China on Thursday announced a 10.1-percent rise in its national defense budget in 2015, the lowest growth in five years as the country confronts mounting pressure in the face of an economic slowdown.
According to a budget report released shortly before the country's top legislature starts its annual session, the government plans to raise defense budget to 886.9 billion yuan (about 144.2 billion U.S. dollars).
That would make China the second largest military spender in the world following the U.S., whose defense budget amounted to 600.4 billion U.S. dollars in 2013, according to China's (Xinhua) News Agency.
Nonetheless, the 10.1-percent rise represented the lowest expansion in China since 2010, when the defense budget was set to grow by 7.5 percent.
The figure has thereon been riding on a multi-year run of double-digit increases, expanding 12.2 percent last year.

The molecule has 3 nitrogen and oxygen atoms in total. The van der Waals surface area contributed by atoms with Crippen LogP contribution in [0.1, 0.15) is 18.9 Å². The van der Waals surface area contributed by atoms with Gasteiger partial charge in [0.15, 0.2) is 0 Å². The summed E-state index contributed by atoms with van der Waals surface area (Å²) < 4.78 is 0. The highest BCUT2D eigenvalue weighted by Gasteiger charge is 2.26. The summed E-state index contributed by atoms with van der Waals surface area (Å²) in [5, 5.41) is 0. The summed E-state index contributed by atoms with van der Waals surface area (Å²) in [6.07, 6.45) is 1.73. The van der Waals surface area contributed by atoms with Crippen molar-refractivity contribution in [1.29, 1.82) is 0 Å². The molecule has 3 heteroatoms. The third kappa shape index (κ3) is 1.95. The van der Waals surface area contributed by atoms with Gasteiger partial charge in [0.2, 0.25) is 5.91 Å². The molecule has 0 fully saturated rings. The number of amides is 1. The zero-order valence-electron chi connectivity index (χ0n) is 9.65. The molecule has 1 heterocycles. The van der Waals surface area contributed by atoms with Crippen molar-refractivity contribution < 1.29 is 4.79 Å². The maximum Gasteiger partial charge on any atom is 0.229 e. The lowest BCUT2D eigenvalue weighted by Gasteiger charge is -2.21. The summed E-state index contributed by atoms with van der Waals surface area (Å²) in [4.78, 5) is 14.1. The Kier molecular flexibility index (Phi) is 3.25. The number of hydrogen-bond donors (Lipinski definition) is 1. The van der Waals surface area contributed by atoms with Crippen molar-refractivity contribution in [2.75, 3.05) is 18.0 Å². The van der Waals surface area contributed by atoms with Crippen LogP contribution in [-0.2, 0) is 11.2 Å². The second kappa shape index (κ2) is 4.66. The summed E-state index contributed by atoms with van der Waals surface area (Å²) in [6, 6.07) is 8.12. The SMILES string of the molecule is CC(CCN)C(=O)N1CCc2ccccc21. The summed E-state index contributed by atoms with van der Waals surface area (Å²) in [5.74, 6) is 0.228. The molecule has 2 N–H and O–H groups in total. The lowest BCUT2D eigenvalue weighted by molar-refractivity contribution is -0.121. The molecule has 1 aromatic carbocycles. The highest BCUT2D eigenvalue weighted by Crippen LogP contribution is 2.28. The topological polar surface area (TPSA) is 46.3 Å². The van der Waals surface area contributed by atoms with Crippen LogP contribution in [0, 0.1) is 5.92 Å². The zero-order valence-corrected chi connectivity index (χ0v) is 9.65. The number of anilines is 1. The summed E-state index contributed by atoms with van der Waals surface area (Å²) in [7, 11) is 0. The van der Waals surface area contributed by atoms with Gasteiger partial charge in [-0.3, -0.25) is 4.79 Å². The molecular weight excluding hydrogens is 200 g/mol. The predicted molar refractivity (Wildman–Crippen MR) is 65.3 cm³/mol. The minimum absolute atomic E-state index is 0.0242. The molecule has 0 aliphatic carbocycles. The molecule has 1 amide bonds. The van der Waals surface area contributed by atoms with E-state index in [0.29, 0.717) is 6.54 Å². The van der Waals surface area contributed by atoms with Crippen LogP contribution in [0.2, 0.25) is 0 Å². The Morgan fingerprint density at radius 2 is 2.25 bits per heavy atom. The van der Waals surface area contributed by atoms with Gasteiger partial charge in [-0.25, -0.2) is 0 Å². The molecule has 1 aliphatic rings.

Thursday's budget report did not explain the rationale behind this year's abated growth, but a government work report to be presented by Chinese Premier Li Keqiang may offer some clues.
According to the report, national defense development would be coordinated with the country's economic growth.
The Chinese economy grew 7.4 percent in 2014, registering the weakest annual expansion in more than two decades. The government set this year's growth target to approximately 7 percent, brewing new concerns that the world's economic powerhouse is losing steam.
But the report played down such concerns, stressing that China is now in a "new normal" state, where a balance ought to be stricken between growth and structural optimization.
It said China will comprehensively strengthen modern logistics, step up national defense research and development of new- and high-technology weapons and equipment, and develop defense-related science and technology industries.
"Building a solid national defense and strong armed forces is fundamental to safeguarding China's sovereignty, security, and developmental interests," the report said.